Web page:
Book Review – The Hidden Life of Trees by Peter Wohlleben

The Hidden Life of Trees

The Hidden Life of Trees: What They Feel, How They Communicate – Discoveries from a Secret World is a nature book by German forester Peter Wohlleben, translated by Jane Billinghurst. This book is the first in a series by the author called The Mysteries of Nature. We all understand that trees are alive, but they’re so different from us that it’s hard not to objectify them, especially with how we use them as a resource. While his observations and experiences working in forestry serve as the foundation of his understanding, in this book Wohlleben brings together a wealth of modern scientific knowledge about trees that uncovers the unseen ways that they live and interact with each other, helping to make them relatable to the human experience and fostering an understanding of how we can help them flourish.Read More »

Book Review – On Earth as it is in Hell by Brian Hodge

On Earth as it is in Hell

Published in 2005, On Earth as it is in Hell by Brian Hodge is the third novel based on the Hellboy comic book series and the first not written by Christopher Golden. Unlike the previous two novels, this book is considered to be outside of the accepted canon of stories. It does however work off of established Hellboy continuity up until the point that it was published.

Hellboy, Abe Sapien, and other agents of the BPRD are brought to the Vatican after a fiery attack upon the archives kills a number of people, destroying many priceless texts from history in the process. One survived, however, which Hellboy believes to have been the true target of the attack: The Masada Scroll, purportedly written by Jesus of the Nazarene himself decades after the crucifixion. The culprits? None other than seraphim, having unleashed devasting heavenly fire. But why would agents of Heaven enact such death and destruction? In trying to keep the scroll safe for the Vatican, Hellboy and company come up against heretical fanatics, diabolical deities, and a conspiracy to bring about Hell on Earth.Read More »

Book Review – Witches Abroad by Terry Pratchett

Witches Abroad

Witches Abroad is the 12th novel in Terry Pratchett’s comic fantasy Discworld series, and the third in the “Witches” subset of books. Desiderata Hollow knows that soon she will pass on. She’s a witch. Witches are good at knowing things like this. The problem is, she’s also a fairy godmother to a girl far across the Disc in a land called Genua, whose destiny is being meddled with. She passes her wand onto Magrat Garlick, one of the witches of in the kingdom of Lancre, with express instructions to travel to Genua to help this girl, and to not allow the other witches Granny Weatherwax and Nanny Ogg to help her (knowing full well that those two will do the exact opposite of what is asked of them). Their objective vague and their destination clear, the trio commence their long journey to Genua.Read More »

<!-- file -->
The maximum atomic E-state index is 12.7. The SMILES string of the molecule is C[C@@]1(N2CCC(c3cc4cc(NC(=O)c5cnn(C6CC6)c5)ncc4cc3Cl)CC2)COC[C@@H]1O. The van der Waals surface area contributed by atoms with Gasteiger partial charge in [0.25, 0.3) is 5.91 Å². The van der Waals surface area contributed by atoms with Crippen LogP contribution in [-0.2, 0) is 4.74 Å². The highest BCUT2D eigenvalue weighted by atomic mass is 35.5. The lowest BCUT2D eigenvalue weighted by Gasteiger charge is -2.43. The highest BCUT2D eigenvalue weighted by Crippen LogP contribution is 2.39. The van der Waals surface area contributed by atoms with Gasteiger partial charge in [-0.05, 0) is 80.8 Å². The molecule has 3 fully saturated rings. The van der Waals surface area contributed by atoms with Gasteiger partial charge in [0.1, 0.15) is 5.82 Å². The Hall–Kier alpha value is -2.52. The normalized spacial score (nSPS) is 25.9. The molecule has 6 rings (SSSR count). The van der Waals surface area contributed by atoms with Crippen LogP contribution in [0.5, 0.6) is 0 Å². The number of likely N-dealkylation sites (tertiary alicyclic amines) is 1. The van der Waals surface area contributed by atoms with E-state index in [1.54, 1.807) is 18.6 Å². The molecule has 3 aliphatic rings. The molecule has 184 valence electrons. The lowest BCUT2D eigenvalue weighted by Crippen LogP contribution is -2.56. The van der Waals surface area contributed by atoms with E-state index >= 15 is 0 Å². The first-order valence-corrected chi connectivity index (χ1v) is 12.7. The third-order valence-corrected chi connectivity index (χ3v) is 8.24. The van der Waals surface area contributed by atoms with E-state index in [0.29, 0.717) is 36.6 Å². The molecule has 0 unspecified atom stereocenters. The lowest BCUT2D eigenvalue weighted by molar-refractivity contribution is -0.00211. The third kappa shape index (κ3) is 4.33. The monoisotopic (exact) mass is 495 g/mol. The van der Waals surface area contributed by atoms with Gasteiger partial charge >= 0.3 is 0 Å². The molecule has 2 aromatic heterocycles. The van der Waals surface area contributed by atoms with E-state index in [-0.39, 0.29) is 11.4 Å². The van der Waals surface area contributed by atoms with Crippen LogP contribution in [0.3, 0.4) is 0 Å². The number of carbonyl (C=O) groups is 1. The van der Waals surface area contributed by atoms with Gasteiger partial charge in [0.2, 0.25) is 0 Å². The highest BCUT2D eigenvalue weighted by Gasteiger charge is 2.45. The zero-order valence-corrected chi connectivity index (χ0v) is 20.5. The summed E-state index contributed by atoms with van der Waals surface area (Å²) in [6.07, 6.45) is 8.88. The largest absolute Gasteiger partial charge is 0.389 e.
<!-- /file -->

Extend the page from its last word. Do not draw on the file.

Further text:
Book Review – Fragile Things by Neil Gaiman

Fragile Things

Fragile Things: Short Fictions and Wonders is a 2006 collection of short stories and poems by Neil Gaiman. Most of the pieces contained within are actually reprints, previously having appeared in anthologies, literary magazines, music albums, and in one case paired with a picture in a photography book. Most relevant to some, perhaps, is the final novella-length story The Monarch of the Glen, which is a sequel to the novel American Gods that takes inspiration from the story Beowulf. This book also contains the story “How to Talk to Girls at Parties” which was adapted into a film in 2017.Read More »

Book Review – The Wonder by Emma Donoghue

The Wonder

Set in the Irish Midlands in the 1850s, Emma Donoghue’s The Wonder is a historical novel following Lib Wright, an English nurse and trainee of the famous Florence Nightingale (the pioneer of modern nursing). She is brought to rural Ireland at the request of a committee of locals to act as sentinel to an 11-year-old girl named Anna O’Donnell. She and her family claim that through God’s will she can live without eating, and has supposedly done so for three months already. Lib’s job, working in shifts with a nun, is to continuously watch the girl for two weeks to see if she is indeed a miraculous child or merely conning her community and the people at large who flock to see her.Read More »